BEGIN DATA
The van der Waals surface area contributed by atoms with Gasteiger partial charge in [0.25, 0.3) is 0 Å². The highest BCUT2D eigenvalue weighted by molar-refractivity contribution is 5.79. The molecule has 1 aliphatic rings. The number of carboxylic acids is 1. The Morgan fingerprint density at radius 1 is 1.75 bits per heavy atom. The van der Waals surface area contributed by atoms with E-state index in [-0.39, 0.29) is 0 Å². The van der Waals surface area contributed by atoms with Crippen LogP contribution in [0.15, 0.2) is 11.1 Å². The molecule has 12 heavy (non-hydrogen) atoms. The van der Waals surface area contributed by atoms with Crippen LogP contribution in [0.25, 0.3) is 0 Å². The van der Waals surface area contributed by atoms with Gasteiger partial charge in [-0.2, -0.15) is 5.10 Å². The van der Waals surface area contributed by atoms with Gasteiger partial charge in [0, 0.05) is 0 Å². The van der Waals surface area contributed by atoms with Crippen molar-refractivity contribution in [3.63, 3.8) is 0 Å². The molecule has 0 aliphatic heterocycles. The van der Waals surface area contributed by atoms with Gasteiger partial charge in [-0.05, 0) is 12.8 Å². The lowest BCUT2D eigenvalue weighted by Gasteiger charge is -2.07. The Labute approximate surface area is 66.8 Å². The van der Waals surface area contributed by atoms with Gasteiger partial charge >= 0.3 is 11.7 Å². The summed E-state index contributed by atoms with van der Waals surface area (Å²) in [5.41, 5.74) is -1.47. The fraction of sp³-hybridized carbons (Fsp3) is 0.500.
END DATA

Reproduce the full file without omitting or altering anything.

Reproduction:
The van der Waals surface area contributed by atoms with Gasteiger partial charge in [0.25, 0.3) is 0 Å². The highest BCUT2D eigenvalue weighted by molar-refractivity contribution is 5.79. The molecule has 1 aliphatic rings. The number of carboxylic acids is 1. The Morgan fingerprint density at radius 1 is 1.75 bits per heavy atom. The van der Waals surface area contributed by atoms with E-state index in [-0.39, 0.29) is 0 Å². The van der Waals surface area contributed by atoms with Crippen LogP contribution in [0.15, 0.2) is 11.1 Å². The molecule has 12 heavy (non-hydrogen) atoms. The van der Waals surface area contributed by atoms with Crippen LogP contribution in [0.25, 0.3) is 0 Å². The van der Waals surface area contributed by atoms with Gasteiger partial charge in [-0.2, -0.15) is 5.10 Å². The van der Waals surface area contributed by atoms with Gasteiger partial charge in [0, 0.05) is 0 Å². The van der Waals surface area contributed by atoms with Crippen molar-refractivity contribution in [3.63, 3.8) is 0 Å². The molecule has 0 aliphatic heterocycles. The van der Waals surface area contributed by atoms with Gasteiger partial charge in [-0.05, 0) is 12.8 Å². The lowest BCUT2D eigenvalue weighted by Gasteiger charge is -2.07. The Labute approximate surface area is 66.8 Å². The van der Waals surface area contributed by atoms with Gasteiger partial charge >= 0.3 is 11.7 Å². The summed E-state index contributed by atoms with van der Waals surface area (Å²) in [5.41, 5.74) is -1.47. The fraction of sp³-hybridized carbons (Fsp3) is 0.500.